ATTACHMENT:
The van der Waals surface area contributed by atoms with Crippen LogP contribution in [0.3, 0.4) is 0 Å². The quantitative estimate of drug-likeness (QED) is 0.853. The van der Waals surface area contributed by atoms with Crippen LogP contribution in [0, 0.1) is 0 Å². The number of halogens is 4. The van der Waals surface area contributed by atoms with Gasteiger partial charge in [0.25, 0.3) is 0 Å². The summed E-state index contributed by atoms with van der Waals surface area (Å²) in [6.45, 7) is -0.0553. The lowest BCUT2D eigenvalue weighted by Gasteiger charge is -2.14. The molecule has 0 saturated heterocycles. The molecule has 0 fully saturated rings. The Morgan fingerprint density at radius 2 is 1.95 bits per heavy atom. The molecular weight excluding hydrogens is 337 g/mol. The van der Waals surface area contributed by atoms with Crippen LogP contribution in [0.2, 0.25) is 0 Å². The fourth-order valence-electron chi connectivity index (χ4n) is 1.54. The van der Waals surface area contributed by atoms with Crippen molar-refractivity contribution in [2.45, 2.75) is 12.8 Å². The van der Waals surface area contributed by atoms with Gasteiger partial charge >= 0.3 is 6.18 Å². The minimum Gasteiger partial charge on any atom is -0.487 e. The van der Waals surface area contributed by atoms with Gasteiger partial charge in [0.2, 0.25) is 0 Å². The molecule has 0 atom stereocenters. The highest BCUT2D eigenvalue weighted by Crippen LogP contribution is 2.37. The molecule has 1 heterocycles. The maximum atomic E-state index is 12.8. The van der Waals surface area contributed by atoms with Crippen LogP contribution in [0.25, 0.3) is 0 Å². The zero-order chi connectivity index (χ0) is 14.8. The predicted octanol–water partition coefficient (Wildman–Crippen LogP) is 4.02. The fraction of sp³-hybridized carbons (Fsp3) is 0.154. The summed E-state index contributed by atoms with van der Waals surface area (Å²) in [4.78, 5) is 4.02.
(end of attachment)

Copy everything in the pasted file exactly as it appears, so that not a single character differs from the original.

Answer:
The van der Waals surface area contributed by atoms with Crippen LogP contribution in [0.3, 0.4) is 0 Å². The quantitative estimate of drug-likeness (QED) is 0.853. The van der Waals surface area contributed by atoms with Crippen LogP contribution in [0, 0.1) is 0 Å². The number of halogens is 4. The van der Waals surface area contributed by atoms with Gasteiger partial charge in [0.25, 0.3) is 0 Å². The summed E-state index contributed by atoms with van der Waals surface area (Å²) in [6.45, 7) is -0.0553. The lowest BCUT2D eigenvalue weighted by Gasteiger charge is -2.14. The molecule has 0 saturated heterocycles. The molecule has 0 fully saturated rings. The Morgan fingerprint density at radius 2 is 1.95 bits per heavy atom. The molecular weight excluding hydrogens is 337 g/mol. The van der Waals surface area contributed by atoms with Crippen LogP contribution in [0.2, 0.25) is 0 Å². The fourth-order valence-electron chi connectivity index (χ4n) is 1.54. The van der Waals surface area contributed by atoms with Crippen molar-refractivity contribution in [2.45, 2.75) is 12.8 Å². The van der Waals surface area contributed by atoms with Gasteiger partial charge >= 0.3 is 6.18 Å². The minimum Gasteiger partial charge on any atom is -0.487 e. The van der Waals surface area contributed by atoms with Gasteiger partial charge in [0.2, 0.25) is 0 Å². The molecule has 0 atom stereocenters. The highest BCUT2D eigenvalue weighted by Crippen LogP contribution is 2.37. The molecule has 1 heterocycles. The maximum atomic E-state index is 12.8. The van der Waals surface area contributed by atoms with Crippen LogP contribution in [0.25, 0.3) is 0 Å². The zero-order chi connectivity index (χ0) is 14.8. The predicted octanol–water partition coefficient (Wildman–Crippen LogP) is 4.02. The fraction of sp³-hybridized carbons (Fsp3) is 0.154. The summed E-state index contributed by atoms with van der Waals surface area (Å²) in [4.78, 5) is 4.02.